simply delegates <editor: is replaced by the> method ThreadPool.QueueUserWorkItem used to force ThreadPool to call “Callback d” from Post parameters with the corresponding state in one of the ThreadPool threads. However, the point of SynchronizationContext is not only to support arbitrary schedulers, rather, to support such a scheduling method that would work according to the needs of different models of organizing asynchronous operations in the application.

<editor: it seems to me that the author overdid it a bit here, it seems that both are equally important, maybe he just wanted to voice both of these goals, but it turned out that he prioritized them>

Consider a UI framework such as Windows Forms. As with most UI frameworks on Windows, controls are associated with a specific thread, and that thread runs the message handler <editor: in English, the procedure for processing messages is called “pump” for short, like “pumping” or “working out” in one word in Russian>that performs work (specified in the message) capable of interacting with these controls: only this thread must manipulate these controls, and any other thread that wants to interact with (influence) the controls must do so by by sending a message that will be executed by the message handler of the UI thread. Windows Forms simplifies this with methods such as Control.BeginInvoke, which enqueues the provided delegate and arguments to be started by the thread from the message, only the thread associated with that control. So you can write code like this:

private void button1_Click(object sender, EventArgs e)
{
    ThreadPool.QueueUserWorkItem(_ =>
    {
        string message = ComputeMessage();
        button1.BeginInvoke(() =>
        {
            button1.Text = message;
        });
    });
}

This will allow the ComputeMessage() job to run on one of the ThreadPool threads (so that the UI remains responsive while ComputeMessage() is running), and then when that job is done, the lambda operation (продолжение) with the button1 control will be enqueued back to the thread associated with button1 to update the label for button1. It seems that everything is quite simple.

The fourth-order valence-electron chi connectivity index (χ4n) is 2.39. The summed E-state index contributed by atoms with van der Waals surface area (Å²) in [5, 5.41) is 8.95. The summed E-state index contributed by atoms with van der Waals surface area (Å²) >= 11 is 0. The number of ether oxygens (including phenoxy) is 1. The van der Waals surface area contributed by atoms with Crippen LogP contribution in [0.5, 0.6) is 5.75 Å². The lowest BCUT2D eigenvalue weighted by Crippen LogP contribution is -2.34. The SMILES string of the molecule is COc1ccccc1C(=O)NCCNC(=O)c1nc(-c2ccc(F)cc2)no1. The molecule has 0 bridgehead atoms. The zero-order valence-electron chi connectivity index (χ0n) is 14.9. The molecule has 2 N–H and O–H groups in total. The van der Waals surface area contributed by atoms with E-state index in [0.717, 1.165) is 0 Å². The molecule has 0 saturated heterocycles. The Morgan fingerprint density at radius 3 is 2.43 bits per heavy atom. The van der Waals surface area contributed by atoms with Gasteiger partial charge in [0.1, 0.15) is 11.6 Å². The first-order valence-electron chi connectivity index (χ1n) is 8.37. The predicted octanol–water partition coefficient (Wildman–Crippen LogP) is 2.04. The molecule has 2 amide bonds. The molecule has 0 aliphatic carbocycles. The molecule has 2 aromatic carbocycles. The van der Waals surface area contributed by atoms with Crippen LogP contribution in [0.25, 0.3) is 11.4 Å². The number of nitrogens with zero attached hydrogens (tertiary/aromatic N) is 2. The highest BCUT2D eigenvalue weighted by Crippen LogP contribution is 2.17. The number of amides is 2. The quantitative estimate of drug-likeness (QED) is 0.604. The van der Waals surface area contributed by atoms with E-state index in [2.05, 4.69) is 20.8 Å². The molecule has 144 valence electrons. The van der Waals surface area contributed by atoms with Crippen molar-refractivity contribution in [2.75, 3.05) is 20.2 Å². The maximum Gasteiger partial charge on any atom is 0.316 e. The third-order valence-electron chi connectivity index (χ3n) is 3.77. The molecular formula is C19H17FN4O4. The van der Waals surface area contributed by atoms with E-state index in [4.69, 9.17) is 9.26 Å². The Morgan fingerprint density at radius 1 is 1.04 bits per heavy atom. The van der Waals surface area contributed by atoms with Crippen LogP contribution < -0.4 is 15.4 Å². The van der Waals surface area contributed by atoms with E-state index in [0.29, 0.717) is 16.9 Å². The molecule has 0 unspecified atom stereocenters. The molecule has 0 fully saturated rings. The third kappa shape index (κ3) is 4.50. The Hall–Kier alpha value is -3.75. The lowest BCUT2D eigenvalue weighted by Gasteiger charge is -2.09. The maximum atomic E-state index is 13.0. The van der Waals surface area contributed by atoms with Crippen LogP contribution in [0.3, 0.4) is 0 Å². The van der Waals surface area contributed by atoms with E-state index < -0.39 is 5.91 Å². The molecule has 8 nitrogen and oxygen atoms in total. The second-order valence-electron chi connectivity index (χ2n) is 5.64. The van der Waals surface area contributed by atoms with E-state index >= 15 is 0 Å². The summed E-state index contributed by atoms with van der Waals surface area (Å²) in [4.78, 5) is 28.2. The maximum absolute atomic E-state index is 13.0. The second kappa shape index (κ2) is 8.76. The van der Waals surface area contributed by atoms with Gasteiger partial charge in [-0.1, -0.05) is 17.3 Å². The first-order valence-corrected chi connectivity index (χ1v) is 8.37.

<editor: it turns out that here we use two SynchronizationContext at once: one ThreadPool, the second – something based on the message processing procedure of the thread associated with button1. Therefore, at first, I did not quite understand how and why the author of the Post jumped from SynchronizationContext to asynchronous operations for the UI, as if there is some gap in the logic of the story, but this gap is explained further.

WPF has something similar, only with a dispatcher type:

private void button1_Click(object sender, RoutedEventArgs e)
{
    ThreadPool.QueueUserWorkItem(_ =>
    {
        string message = ComputeMessage();
        button1.Dispatcher.InvokeAsync(() =>
        {
            button1.Content = message;
        });
    });
}

and .NET MAUI has something similar. But what if I want to put this logic in a helper method? Example:

// Call ComputeMessage and then invoke the update action to update controls.
internal static void ComputeMessageAndInvokeUpdate(Action<string> update) { ... }

Then I could use it like this:

private void button1_Click(object sender, EventArgs e)
{
    ComputeMessageAndInvokeUpdate(message => button1.Text = message);
}

but how would one implement the calculation of the message and the update call in such a way that it could work in any of these applications (for Windows Forms, for WPF, for .NET MAUI, …)? Does it need to be hardcoded to be aware of all possible UI frameworks? This is where SynchronizationContext’s star shines. We could implement the method like this:

internal static void ComputeMessageAndInvokeUpdate(Action<string> update)
{
    SynchronizationContext? sc = SynchronizationContext.Current;
    ThreadPool.QueueUserWorkItem(_ =>
    {
        string message = ComputeMessage();
        if (sc is not null)
        {
            sc.Post(_ => update(message), null);
        }
        else
        {
            update(message);
        }
    });
}

<editor: if you haven’t noticed, I’ll explain – SynchronizationContext allows you to hide or abstract from such a difference in the code:

button1.BeginInvoke(() =>

against:

button1.Dispatcher.InvokeAsync(() =>

agree that such a difference is difficult to notice until you are pointed at it with a finger, or…

or until it gives you some tangible problems, which I, for example, had to deal with, for the first time, more than 20 years ago (in the context of a task that, of course, has nothing to do with SynchronizationContext or async/await, and not even C# and C++). Since then, I have developed the ability to notice such a difference. And I assure you that this abstraction does make sense in a certain context. Please note that we were not shown the code of the third implementation with .NET MAUI, and there this difference can be much more significant.